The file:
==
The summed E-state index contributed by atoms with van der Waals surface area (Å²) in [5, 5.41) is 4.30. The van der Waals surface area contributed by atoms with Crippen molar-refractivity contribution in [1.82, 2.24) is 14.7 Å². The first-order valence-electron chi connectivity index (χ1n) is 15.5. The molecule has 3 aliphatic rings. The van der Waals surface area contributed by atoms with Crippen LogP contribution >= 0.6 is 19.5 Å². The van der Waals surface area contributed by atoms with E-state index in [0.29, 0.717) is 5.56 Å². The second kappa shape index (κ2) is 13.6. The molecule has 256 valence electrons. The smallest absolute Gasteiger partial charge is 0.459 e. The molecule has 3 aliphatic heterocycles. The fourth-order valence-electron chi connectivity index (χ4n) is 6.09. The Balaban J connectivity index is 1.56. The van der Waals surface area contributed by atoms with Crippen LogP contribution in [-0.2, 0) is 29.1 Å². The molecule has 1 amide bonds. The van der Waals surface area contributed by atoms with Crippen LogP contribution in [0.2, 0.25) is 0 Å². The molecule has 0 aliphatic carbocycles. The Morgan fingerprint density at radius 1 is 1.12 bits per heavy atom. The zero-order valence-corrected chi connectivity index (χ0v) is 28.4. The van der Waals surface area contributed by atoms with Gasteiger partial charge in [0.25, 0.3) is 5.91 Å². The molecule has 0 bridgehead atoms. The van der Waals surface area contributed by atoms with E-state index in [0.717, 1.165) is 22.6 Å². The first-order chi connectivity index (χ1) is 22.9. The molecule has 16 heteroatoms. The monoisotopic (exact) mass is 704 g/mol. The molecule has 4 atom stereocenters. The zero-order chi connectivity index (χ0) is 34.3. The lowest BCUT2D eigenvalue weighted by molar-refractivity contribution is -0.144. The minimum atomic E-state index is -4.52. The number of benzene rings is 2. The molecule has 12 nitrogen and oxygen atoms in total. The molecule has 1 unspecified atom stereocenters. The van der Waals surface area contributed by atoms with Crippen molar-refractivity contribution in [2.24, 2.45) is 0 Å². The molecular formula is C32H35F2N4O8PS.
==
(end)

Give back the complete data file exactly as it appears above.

The summed E-state index contributed by atoms with van der Waals surface area (Å²) in [5, 5.41) is 4.30. The van der Waals surface area contributed by atoms with Crippen molar-refractivity contribution in [1.82, 2.24) is 14.7 Å². The first-order valence-electron chi connectivity index (χ1n) is 15.5. The molecule has 3 aliphatic rings. The van der Waals surface area contributed by atoms with Crippen LogP contribution >= 0.6 is 19.5 Å². The van der Waals surface area contributed by atoms with E-state index in [0.29, 0.717) is 5.56 Å². The second kappa shape index (κ2) is 13.6. The molecule has 256 valence electrons. The smallest absolute Gasteiger partial charge is 0.459 e. The molecule has 3 aliphatic heterocycles. The fourth-order valence-electron chi connectivity index (χ4n) is 6.09. The Balaban J connectivity index is 1.56. The van der Waals surface area contributed by atoms with Crippen LogP contribution in [-0.2, 0) is 29.1 Å². The molecule has 1 amide bonds. The van der Waals surface area contributed by atoms with Crippen LogP contribution in [0.2, 0.25) is 0 Å². The molecule has 0 aliphatic carbocycles. The Morgan fingerprint density at radius 1 is 1.12 bits per heavy atom. The zero-order valence-corrected chi connectivity index (χ0v) is 28.4. The van der Waals surface area contributed by atoms with Gasteiger partial charge in [0.25, 0.3) is 5.91 Å². The molecule has 0 bridgehead atoms. The van der Waals surface area contributed by atoms with E-state index in [0.717, 1.165) is 22.6 Å². The first-order chi connectivity index (χ1) is 22.9. The molecule has 16 heteroatoms. The monoisotopic (exact) mass is 704 g/mol. The molecule has 4 atom stereocenters. The zero-order chi connectivity index (χ0) is 34.3. The lowest BCUT2D eigenvalue weighted by molar-refractivity contribution is -0.144. The minimum atomic E-state index is -4.52. The number of benzene rings is 2. The molecule has 12 nitrogen and oxygen atoms in total. The molecule has 1 unspecified atom stereocenters. The van der Waals surface area contributed by atoms with Crippen molar-refractivity contribution in [2.24, 2.45) is 0 Å². The molecular formula is C32H35F2N4O8PS.